A Level Gaze

"What effect must it have on a nation if it learns no foreign languages? Probably much the same as that which a total withdrawal from society has upon an individual."
--G.C. Lichtenberg



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Monday, August 12, 2002
 
I was all ready to ignore the anonymity debate now swirling through Blogspace. It's a choice you make when you start your blog, that's about it. In the end, unless you are already well-known, even 'real' names could be faked, as you don't need to present ID to get a Blogger account. This is the first time I've done anything, er, onymous, on the web. It's an experiment, more than anything.

I agree with Demosthenes and Atrios, in the context of blogging, whether or not one is anonymous is largely irrelevant. Whether the writer makes sense, is a bearable or entertaining read, and his/her sources check out should be the main criteria for judgement. It's really not worth discussing much further than that.

One of the reasons cited for anonymity did, upon reflection, hit me like a ton of bricks. Atrios writes:

I'm anonymous because I worry about employment and personal consequences of what I write here. Given the excitability of certain online elements, I don't think the latter concern is that unreasonable. As for the former - maybe that's paranoia but given the long memory of Google I don't want my current and future employers being able to hold my words against me. A casual overview of what other Bloggers do tells me that many are either self-employed or otherwise have either financial/job security or careers which appear not too likely to be impacted by doing this type of thing. I don't make a living doing this, so I have to worry about that.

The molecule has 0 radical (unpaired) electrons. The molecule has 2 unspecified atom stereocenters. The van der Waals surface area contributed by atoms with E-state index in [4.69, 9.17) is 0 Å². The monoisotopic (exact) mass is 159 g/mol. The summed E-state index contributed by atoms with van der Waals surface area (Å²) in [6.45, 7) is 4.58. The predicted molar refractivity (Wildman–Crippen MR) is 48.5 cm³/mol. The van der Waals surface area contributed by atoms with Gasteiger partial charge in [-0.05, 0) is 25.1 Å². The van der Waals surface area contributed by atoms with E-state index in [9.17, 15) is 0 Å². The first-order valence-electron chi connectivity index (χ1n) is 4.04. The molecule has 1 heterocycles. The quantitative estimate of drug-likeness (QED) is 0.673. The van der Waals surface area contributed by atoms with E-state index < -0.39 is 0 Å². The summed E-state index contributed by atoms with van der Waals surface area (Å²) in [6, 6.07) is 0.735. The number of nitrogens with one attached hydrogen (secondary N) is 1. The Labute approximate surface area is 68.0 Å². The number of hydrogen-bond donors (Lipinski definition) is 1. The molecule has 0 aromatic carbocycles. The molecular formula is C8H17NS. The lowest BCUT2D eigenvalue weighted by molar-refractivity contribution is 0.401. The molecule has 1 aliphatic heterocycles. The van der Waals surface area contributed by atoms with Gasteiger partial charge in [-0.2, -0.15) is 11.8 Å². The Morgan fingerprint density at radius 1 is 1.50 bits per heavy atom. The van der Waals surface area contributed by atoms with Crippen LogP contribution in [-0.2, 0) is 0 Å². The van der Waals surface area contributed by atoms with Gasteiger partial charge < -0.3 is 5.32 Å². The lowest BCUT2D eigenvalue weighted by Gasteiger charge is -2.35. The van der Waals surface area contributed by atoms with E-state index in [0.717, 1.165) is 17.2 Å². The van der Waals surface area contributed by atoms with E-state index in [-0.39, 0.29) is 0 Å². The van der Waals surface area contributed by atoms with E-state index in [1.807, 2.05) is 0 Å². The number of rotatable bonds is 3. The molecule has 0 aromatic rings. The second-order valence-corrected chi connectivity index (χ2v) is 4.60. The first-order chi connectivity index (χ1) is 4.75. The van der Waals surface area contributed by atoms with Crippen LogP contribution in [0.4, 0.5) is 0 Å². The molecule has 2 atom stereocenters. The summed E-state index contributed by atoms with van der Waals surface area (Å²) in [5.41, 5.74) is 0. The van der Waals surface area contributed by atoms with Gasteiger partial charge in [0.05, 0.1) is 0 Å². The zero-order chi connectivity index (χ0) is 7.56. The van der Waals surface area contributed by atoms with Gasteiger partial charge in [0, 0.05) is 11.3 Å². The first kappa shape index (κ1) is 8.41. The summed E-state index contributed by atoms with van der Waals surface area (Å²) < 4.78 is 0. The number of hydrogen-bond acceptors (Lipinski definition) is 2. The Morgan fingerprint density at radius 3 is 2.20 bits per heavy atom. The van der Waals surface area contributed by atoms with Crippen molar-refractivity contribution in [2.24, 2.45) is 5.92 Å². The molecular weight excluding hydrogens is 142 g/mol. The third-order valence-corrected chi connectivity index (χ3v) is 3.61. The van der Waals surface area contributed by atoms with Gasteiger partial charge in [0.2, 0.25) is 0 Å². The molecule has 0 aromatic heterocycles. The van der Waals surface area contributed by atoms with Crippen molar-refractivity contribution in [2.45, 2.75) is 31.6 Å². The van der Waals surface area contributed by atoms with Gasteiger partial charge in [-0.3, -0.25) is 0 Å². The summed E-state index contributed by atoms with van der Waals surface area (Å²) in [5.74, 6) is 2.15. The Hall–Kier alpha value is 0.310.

Reading that paragraph brought home to me just how intolerant so many people are of contrary opinions. We Americans (along with Canadians, most Europeans and Japanese) pat ourselves on the back for the freedoms we enjoy, but they aren't worth all that much. As it turns out, we only value freedom of expression in the abstract. We'll go on and on about how damned 'superior' we are to other countries that officially censor their citizens, but it's all just hollow claptrap unless, as free citizens, we honor, or at least tolerate, those who actually do express themselves.

I guess I've always taken for granted there are situations that demand of people that they keep their cards close to the vest. Although we have the right to express ourselves free from governmental obstruction and/or discrimination, no such restriction is upon private citizens. Employers can (and certainly do) Google job applicants and possibly reject them based on what pops up. Some nut can look up your information and publish your home address, and encourage others, say, to "go see him and give him a piece of your mind." Nothing illegal there.

With a shred of neither shame nor irony, corporate and moneyed interests buy the actions of politicians and the opinions of the masses. Lobbying and campaign contributions are seen by most as a necessary evil at worst. They're just "protecting their interests." The Supreme Court has equated the money used to buy politicians to speech, and protected it under the First Amendment. But some schmoe, writing his opinion for free on a web page somewhere, because he truly believes in it, lives in fear that his professional and personal lives will be trashed if the wrong people find out.

Has it really come to this? Assuming 'the other guy' isn't going to play fair, must we act by any means necessary to defeat him? Or can this great nation withstand the terrible battering assult of contrary opinions?